Meeting Donald Rumsfeld

by Pejman Yousefzadeh on February 17, 2011

So last night, I had the opportunity to join a number of other people to listen to former Secretary of Defense Donald Rumsfeld talk about his book, Known and Unknown, his career, current events, and basic messages he wants to impart through his book and through the appearances he is making as part of his book tour. A few observations:

1. Rumsfeld is as sharp as a tack. Anyone would hope to be as mentally fit at age 78 as he is.

2. Unlike many celebrity authors, it is clear that Rumsfeld was an active and involved author. I received my copy of his book today, and perusing it, I find that much of what he discussed in his talk last night, and much of the specific verbiage that he used, can be found in the book. The book also reads like Rumsfeld speaks. Either Rumsfeld had the services of the greatest ghostwriter in history, and had a complete mind-meld with that ghostwriter, or his book is very much his own. I am betting on the latter. Of course, this doesn’t mean that the former Defense Secretary didn’t have help in putting the book together, but it does mean that he was no absentee author.

3. The presence of a website with documentation is laudable.

4. Rumsfeld remains very conversationally effective, and has a strong command of the material he seeks to convey. Of course, he was discussing his life, his career, and policy issues he played a very strong role in influencing, but again, his mental acuity is very impressive.

5. As might be expected, the fact that Rumsfeld actually seeks to defend himself from the multi-year chorus of criticism that he has received for the work he did as Secretary of Defense raises hackles on the part of those who believe that the very idea of Donald Rumsfeld seeking to defend himself is positively appalling. Of course, as Ben Domenech writes, Rumsfeld gets an unfair rap from a number of his critics, and is therefore entirely justified in setting the record straight. Was he perfect? No; no public servant is. In the course of his long career, Rumsfeld made errors. Some of them small, some of them big. But over the past several years, we have heard more about Rumsfeld’s errors than we have heard about Rumsfeld’s perspective. Those interested in having a robust and healthy debate over Rumsfeld’s legacy ought to welcome the publication of his book, and the former Secretary’s relation of his side of the story.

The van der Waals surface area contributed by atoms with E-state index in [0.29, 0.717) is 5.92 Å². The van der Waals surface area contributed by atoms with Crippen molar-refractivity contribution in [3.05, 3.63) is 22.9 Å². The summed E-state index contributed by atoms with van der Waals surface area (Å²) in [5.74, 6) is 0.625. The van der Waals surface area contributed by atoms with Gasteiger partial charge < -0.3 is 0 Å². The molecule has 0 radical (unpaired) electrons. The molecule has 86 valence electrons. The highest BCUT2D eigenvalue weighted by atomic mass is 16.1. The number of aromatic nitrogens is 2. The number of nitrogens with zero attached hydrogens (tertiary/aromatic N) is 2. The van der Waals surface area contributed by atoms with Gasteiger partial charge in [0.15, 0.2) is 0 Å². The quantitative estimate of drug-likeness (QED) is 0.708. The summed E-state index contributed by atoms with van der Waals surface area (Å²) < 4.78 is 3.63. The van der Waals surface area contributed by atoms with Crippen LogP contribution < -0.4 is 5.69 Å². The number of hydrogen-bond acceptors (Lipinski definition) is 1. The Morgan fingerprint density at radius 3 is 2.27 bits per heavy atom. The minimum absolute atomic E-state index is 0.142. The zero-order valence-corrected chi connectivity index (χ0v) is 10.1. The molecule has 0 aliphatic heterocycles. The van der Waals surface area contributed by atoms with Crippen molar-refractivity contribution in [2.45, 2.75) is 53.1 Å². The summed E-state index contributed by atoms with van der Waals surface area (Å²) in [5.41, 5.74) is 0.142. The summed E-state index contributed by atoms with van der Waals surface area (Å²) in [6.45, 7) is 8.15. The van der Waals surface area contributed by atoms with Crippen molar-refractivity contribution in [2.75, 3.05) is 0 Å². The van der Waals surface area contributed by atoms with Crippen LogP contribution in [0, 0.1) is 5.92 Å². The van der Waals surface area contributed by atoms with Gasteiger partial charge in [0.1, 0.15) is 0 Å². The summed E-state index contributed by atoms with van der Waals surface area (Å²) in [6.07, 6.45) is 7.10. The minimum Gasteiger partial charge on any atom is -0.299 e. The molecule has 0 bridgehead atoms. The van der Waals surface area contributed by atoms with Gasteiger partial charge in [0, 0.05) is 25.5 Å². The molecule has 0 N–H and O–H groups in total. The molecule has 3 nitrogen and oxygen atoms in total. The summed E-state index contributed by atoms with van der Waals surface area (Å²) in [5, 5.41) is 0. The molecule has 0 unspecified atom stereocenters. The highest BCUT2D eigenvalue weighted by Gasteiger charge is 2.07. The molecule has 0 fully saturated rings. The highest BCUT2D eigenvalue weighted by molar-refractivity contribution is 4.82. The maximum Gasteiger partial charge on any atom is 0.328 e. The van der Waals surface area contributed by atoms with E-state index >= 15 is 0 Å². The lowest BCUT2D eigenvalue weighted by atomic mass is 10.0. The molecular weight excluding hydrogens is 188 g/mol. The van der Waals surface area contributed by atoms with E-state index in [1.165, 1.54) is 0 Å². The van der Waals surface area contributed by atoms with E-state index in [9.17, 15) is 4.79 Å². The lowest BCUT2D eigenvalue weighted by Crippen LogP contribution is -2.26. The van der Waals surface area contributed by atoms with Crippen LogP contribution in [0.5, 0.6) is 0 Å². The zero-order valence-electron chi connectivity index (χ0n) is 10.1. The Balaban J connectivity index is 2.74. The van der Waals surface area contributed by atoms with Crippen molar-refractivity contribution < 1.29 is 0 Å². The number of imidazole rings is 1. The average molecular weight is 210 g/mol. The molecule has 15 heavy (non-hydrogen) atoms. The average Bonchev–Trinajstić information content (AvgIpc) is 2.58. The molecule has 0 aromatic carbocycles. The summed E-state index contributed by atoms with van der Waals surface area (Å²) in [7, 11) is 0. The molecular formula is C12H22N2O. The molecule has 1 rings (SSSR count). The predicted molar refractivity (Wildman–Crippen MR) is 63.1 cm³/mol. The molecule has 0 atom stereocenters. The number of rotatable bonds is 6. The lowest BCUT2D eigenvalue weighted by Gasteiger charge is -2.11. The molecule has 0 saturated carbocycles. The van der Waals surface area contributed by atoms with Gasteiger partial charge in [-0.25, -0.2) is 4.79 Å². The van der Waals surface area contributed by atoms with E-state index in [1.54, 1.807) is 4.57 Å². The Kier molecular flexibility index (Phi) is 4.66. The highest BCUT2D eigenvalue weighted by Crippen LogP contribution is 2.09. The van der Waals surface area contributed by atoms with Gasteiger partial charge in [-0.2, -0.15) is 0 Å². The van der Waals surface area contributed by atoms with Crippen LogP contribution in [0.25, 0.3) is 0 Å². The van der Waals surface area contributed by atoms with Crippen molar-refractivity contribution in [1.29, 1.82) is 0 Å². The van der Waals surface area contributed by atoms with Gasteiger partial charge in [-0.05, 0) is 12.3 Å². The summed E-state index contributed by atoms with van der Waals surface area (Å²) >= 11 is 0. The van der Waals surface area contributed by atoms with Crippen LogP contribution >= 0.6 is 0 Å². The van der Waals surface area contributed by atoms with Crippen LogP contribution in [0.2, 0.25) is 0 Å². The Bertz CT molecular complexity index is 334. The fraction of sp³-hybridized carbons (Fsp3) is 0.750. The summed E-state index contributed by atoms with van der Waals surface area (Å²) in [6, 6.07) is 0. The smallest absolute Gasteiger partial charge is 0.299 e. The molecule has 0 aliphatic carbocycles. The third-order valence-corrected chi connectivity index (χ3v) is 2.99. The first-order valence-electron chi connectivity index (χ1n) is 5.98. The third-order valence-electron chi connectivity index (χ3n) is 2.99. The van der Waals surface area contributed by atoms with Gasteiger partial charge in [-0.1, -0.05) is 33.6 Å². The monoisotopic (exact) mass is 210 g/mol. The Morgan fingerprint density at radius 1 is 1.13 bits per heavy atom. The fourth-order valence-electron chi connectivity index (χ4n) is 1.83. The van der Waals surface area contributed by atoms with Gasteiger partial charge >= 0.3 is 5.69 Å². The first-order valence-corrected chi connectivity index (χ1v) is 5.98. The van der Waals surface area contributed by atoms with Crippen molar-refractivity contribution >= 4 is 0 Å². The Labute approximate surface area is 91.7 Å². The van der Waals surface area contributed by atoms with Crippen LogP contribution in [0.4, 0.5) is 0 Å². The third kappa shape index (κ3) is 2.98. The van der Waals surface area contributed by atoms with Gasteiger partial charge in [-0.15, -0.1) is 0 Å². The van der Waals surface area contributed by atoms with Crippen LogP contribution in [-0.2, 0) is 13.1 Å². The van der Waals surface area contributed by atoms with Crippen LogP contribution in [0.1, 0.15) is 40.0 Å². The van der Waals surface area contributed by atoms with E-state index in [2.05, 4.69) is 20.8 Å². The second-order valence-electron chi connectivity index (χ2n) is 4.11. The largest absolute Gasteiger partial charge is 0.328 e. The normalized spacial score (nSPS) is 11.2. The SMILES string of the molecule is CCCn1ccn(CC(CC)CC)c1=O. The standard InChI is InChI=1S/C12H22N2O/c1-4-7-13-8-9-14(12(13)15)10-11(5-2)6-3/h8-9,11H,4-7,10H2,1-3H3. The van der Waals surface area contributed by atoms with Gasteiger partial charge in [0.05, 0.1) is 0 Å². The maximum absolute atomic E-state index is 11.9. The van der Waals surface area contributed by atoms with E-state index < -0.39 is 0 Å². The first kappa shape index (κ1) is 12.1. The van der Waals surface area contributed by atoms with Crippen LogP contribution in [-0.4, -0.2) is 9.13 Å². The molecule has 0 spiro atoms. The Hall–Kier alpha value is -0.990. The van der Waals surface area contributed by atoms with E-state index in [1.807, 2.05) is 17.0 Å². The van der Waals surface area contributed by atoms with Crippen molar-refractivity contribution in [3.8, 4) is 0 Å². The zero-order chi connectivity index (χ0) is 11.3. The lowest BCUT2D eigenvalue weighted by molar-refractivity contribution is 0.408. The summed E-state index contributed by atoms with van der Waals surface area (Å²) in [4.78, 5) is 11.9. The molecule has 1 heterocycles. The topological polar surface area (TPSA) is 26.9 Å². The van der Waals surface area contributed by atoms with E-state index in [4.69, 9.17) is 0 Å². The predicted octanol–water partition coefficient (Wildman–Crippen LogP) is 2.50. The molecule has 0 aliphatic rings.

6. One of the key points that Rumsfeld sought to make during his talk was that a number of Bush Administration policies that were attacked by Democrats in general, and Barack Obama and his 2008 campaign team in particular, have been continued under the Obama Administration. This includes, of course, the application of robust executive powers. It also includes–for all the talk of closing it down–reliance on the prison in Guantanamo Bay to keep suspected terrorists confined. As if on cue, we see this story. Why, it is almost as though Donald Rumsfeld knows a lot about how government in general–and the foreign policy/national security establishment in particular–works and operates.

7. As for the key message that Rumsfeld seeks to impart, it is to urge people to serve their country. This will surprise Democrats used to hating Rumsfeld, but the public figure who inspired him to spend so many decades serving the country was none other than Adlai Stevenson. He repeatedly urged his audience to read Stevenson’s address to Rumsfeld’s Princeton graduating class, and held it up as exemplary in its ability to give purpose to those in search of one.

I was reading Herodotus until Rumsfeld’s book arrived. I look forward to getting back to it, but I also look forward to reading Known and Unknown. I hope and trust that Herodotus, wherever his spirit resides, won’t mind too terribly if I make him wait a little bit until I am able to examine in full how Donald Rumsfeld has decided to tell the fascinating story of his life and career.

  • http://twitter.com/bigtkirk Tom Kirkendall

    My sense is that both Rumsfeld and Cheney are among the most misunderstood — and under-appreciated — public servants of our time. Both played key roles in the transformation of the American military in the post-Vietnam War era, which was no easy task (several books touch on this, but a particularly good one is Robert Coram’s 2002 “Boyd: The Fighter Pilot Who Changed the Art of War”). Many of the contemporary pundits who are critical of Rumsfeld and Cheney don’t understand that there are entrenched elements in the military industrial complex that opposed Rumsfeld and Cheney’s efforts to make the military better prepared and more responsive to the ever-changing demands of modern warfare.

  • Robspe51

    Never apologize, never explain. The truth will out. The Obamas of the world aren’t qualified to shine Rumsfeld’s shoes.

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